Cooking Class – Keralan Curry

Cooking Class – Keralan Curry

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Just over a week ago I was lucky enough to attend a very special evening of cooking, stories and good company at my local Neighbourhood Centre. The agenda: to learn to cook an authentic curry from Kerala in Southern India – how could I resist!

Being from a family with a reasonable amount of Sri Lankan ancestry, I have grown up with curries and other magical Sri Lankan foods from a young age. Some of my first cooking experiments when I moved out of home were various curries. However, the specific culinary traditions of the Keralan region of southern India was not something I was familiar with, so I jumped at the opportunity to learn some new tricks in the kitchen.

Curry nightOur host, Mary, is a Melbourne local with a rich family history in Kerala. In addition to sharing precious kitchen secrets she learned from the women in her home town, she also takes small groups on intimate, authentic tours of Kerala during the summer months. (For more information on these cultural immersions visit the Pure Kerala Tours website at

So – to the good bits! After introducing us to the region of Southern India her family lives in and giving us some insight into daily life in the remaining villages, Mary talked us through the key spices she uses in her kitchen.

Cumin seeds, ground turmeric & coriander, mustard seeds, green cardamom pods, star anise and cinnamon play starring roles, along with some beautiful shredded coconut used to make the base for a fragrant vegetable curry.

There was much interest in the beautiful wooden spice box Mary had been gifted from her grandmother’s kitchen, a lovely locally made piece that allowed her to bring a piece of Kerala home with her.

Teamed with fresh, carefully selected poultry (always organic for the best taste & texture) and produce, the result was a colourful feast of contrasting & complementary flavours.

My key takeaways:
  • Take time to really let the onions cook! Mary uses red onions or shallots almost exclusively due to their higher sugar content. This makes them caramelise beautifully when cooked for long enough, and adds an amazing depth of flavour.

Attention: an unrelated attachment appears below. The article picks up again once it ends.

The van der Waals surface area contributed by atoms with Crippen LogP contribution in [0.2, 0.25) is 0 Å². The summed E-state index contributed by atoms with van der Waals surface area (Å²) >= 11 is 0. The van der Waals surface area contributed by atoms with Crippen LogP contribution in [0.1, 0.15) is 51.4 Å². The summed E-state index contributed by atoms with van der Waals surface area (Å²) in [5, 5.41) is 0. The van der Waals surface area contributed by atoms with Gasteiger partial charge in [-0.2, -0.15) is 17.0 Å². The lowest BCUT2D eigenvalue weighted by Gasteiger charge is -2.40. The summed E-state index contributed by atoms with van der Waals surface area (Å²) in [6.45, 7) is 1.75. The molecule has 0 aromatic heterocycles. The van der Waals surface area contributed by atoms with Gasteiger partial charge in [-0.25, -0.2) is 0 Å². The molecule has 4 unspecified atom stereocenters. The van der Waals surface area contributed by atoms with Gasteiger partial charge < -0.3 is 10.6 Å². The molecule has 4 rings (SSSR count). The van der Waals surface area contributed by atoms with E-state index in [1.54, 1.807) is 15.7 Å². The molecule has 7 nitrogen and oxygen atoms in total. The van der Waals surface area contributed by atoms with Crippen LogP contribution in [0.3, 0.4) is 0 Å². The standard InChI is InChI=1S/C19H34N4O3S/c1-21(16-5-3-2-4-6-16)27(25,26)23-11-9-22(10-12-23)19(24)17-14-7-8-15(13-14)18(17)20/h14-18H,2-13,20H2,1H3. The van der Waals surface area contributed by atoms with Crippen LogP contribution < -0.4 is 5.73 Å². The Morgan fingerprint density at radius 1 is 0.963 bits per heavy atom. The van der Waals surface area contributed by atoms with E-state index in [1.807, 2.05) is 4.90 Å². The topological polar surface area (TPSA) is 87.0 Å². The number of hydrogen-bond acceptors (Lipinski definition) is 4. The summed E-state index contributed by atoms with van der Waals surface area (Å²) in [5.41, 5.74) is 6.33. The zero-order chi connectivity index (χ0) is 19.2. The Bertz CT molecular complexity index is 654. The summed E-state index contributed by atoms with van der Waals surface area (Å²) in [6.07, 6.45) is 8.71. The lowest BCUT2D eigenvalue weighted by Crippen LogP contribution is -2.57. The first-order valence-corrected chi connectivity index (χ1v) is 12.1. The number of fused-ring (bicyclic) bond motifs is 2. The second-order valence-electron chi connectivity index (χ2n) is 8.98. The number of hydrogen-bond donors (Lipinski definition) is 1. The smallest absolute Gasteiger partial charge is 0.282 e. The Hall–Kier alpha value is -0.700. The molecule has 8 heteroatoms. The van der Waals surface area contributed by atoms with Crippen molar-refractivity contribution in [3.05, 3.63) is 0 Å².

• Mary also often uses cherry tomatoes for their extra sweetness to add flavour to the curry.
  • When using dried spices, add a little water to your mix to make a paste before adding to the hot pan. This protects them from burning and makes them easier to distribute more evenly (I am always burning my spices!!).
  • Lightly toast your whole spices (star anise, cinnamon, cardamom pods etc) before adding to release their fragrance (I used to do this but got lazy… definitely going to start again, it makes a noticeable difference to the flavour)
  • Don’t be afraid to improvise – when the cucumbers mysteriously went missing on the night, we just used chopped fresh tomato for the yoghurt raita instead – and it was lovely! Something I’d never have considered, but worked beautifully.

It was really refreshing for me to watch someone so truly passionate and knowledgable about her home and the traditions of her family, and to sit around a communal table with good company (and some good wine!) and enjoy the fruits of our collective labour.

If you’re interested in cooking, or feel like you might be if you only knew how, I’d highly recommend you check out your local community spaces for any cooking classes they may have on offer. It’s a great way to take the mystery out of preparing food, to have the opportunity to ask questions and to enjoy preparing a meal together with other positive and engaged participants.

And if you happen to be local(ish) to Surrey Hills in Melbourne, you can find out more about upcoming courses offered at Surrey Hills Neighbourhood Centre on their information page here.



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